Overview of the Program:

As universities evolve to meet the needs of an ever-changing society, so too does the role of the University Learning Commons (ULC). Virtually all academic libraries are being called to broaden their missions in the face of technological, pedagogical and market developments. The ULC primarily supports student learning; however, it must also provide for faculty, staff and the broader community. It is essential that this support be innovative, sustainable and technologically appropriate, while at the same time be able to provide a basis for the multiple partnerships necessary for effective learning and research. The 7th Canadian Learning Commons Conference will offer a forum for presentations and discussions on a range of themes related to the Learning Commons of the future. The conference will:

  • Consider what the ULC of the future will look like, how it might differ from the ULC of today, and examine the factors that contribute to its evolution.
  • Explore the ever-changing nature of the ULC environment and its teaching and learning missions. Topics include: design and spatial requirements, governance considerations, and pedagogical strategies.
  • Discover new constituencies and partnerships the ULC may be called upon to support; and subsequently, how the ULC will meet these new needs and requirements. (Example: Faculty and their needs as teachers, learners and researchers).
  • Reflect on how change requires the ULC to create new strategies and approaches while maintaining its current relationships with partners and stakeholders.
  • Examine how infrastructure can position the ULC to adapt and integrate the challenges and opportunities of emerging technologies.
  • Consider the techniques and methods currently available for the ULC to benchmark outcomes and provide accountability.


The Learning Commons conference is meant to appeal to all parties with a stake in the ULC regardless of whether their institutions intend to launch, are in the development stages, or already have a well-established Commons. It is intended for librarians and library personnel, architects, faculty, technology specialists, student tutoring supervisors and mentors, and all those with an interest in teaching and learning in a university environment.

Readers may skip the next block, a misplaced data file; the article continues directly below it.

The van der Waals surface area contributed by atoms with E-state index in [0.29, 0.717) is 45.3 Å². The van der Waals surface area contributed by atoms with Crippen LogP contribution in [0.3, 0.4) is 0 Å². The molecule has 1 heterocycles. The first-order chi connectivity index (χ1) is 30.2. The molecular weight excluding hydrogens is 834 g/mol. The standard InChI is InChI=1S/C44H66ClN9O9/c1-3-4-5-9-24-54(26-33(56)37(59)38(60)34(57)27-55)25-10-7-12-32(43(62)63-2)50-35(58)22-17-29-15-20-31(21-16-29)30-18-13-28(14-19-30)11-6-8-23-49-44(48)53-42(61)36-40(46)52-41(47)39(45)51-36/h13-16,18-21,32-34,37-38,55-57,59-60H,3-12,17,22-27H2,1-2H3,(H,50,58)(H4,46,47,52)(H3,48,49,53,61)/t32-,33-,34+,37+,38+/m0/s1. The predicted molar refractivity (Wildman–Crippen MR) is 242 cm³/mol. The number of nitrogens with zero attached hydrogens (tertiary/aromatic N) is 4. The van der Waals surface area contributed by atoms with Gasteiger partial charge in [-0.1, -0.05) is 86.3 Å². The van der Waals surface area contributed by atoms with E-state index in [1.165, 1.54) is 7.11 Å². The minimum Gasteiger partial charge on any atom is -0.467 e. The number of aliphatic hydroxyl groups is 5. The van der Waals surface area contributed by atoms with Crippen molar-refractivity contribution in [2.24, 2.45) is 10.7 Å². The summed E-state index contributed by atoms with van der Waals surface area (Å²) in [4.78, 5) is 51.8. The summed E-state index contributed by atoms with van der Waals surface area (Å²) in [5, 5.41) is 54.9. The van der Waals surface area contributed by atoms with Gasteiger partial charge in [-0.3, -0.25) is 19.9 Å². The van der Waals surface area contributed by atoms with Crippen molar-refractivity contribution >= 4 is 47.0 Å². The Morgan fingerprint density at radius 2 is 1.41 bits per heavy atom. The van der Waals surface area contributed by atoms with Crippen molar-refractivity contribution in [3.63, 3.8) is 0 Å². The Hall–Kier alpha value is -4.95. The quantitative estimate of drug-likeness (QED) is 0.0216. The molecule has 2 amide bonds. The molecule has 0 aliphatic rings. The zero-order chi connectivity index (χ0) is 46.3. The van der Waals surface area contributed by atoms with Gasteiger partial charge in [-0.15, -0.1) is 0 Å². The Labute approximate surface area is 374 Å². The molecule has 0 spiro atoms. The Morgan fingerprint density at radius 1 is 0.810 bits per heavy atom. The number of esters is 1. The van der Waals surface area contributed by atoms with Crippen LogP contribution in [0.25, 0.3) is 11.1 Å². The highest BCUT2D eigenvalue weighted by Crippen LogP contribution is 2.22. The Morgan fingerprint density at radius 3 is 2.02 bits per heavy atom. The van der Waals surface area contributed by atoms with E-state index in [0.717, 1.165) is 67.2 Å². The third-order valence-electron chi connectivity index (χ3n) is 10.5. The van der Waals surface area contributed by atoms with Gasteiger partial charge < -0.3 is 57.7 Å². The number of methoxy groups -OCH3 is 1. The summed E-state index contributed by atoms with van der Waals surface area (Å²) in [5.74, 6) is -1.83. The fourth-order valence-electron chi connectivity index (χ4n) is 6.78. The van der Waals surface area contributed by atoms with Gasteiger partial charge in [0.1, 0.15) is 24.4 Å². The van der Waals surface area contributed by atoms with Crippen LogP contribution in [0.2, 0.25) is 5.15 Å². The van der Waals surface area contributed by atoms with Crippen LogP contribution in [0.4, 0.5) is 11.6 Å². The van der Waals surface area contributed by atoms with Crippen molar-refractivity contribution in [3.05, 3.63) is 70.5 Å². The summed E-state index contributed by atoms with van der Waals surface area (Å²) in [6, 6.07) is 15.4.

The Future Commons – Universities face numerous financial, pedagogical, demographic, government and societal pressures requiring them to rethink ways to fulfill their educational and research mandates. In what ways are these university changes affecting the ULC? Will the ULC of tomorrow be different from that of today? Is the current model sufficiently adaptable and flexible to meet inevitable challenges? How can the ULC predict, prepare and adjust for these changes while continuing to be sustainable?

Governance – At the heart of the ULC is a myriad of partnerships whose key focus is successful learning. How does the ULC effectively build, nurture, advance and sustain these partnerships today and in the future? What strategies and methods are currently in place to maintain these relationships? How will future challenges affect the evolution of the current models and strategies? What will the next ULC governance look like in order to sustain its ongoing success?

Space and Design – The ability to use space effectively and creatively is a hallmark of the ULC. What lessons can be learned from well-established Commons? What are the strengths and weaknesses in the current approaches to ULC design? What planning and design adjustments could be considered? How are the pedagogical requirements for ULC space evolving? Are there unexpected differences and needs amongst ULC users that current designs do not adequately address? Are the needs of all stakeholders being met? What will the successful ULC of the future entail in order to support pedagogy and learning in terms of space and design?

Teaching and Learning – The central feature of the ULC is the intense focus on learning and learners’ needs. What strengths and weaknesses have emerged in the ULC approach to these needs? What challenges have students, tutors, learning resource services and faculty experienced within the ULC context? What emerging demands and needs must the ULC meet in this regard? How must the ULC be conceptualized in the future to strengthen and enhance its support for learning and sustainability?

Faculty and the Learning Commons – ULCs have traditionally focused their energy towards student learning and success. What role does faculty play in current ULC models? What role should they play? What services and support could be provided for faculty research, teaching and learning? How can these changes be implemented and realized?

Technology in the Commons – The ULC relies on information technology to enhance and facilitate the support it provides to learners. What technology and information management infrastructures have served ULCs well? What technologies could be improved or introduced? What issues regarding the implementation and integration of information technology remain a challenge and how might they be addressed? How can the ULC be prepared for new technologies?

Outcomes and Accountability – ULCs must continually demonstrate their merit and value. What are the expectations for accountability and outcomes, particularly in terms of learner success? How will the ULC meet evolving and new expectations? What effective strategies, techniques and methods are currently being used to document ULC outcomes? What challenges are involved with the implementation and sustainability of these methods? What new strategies might be considered to improve accountability?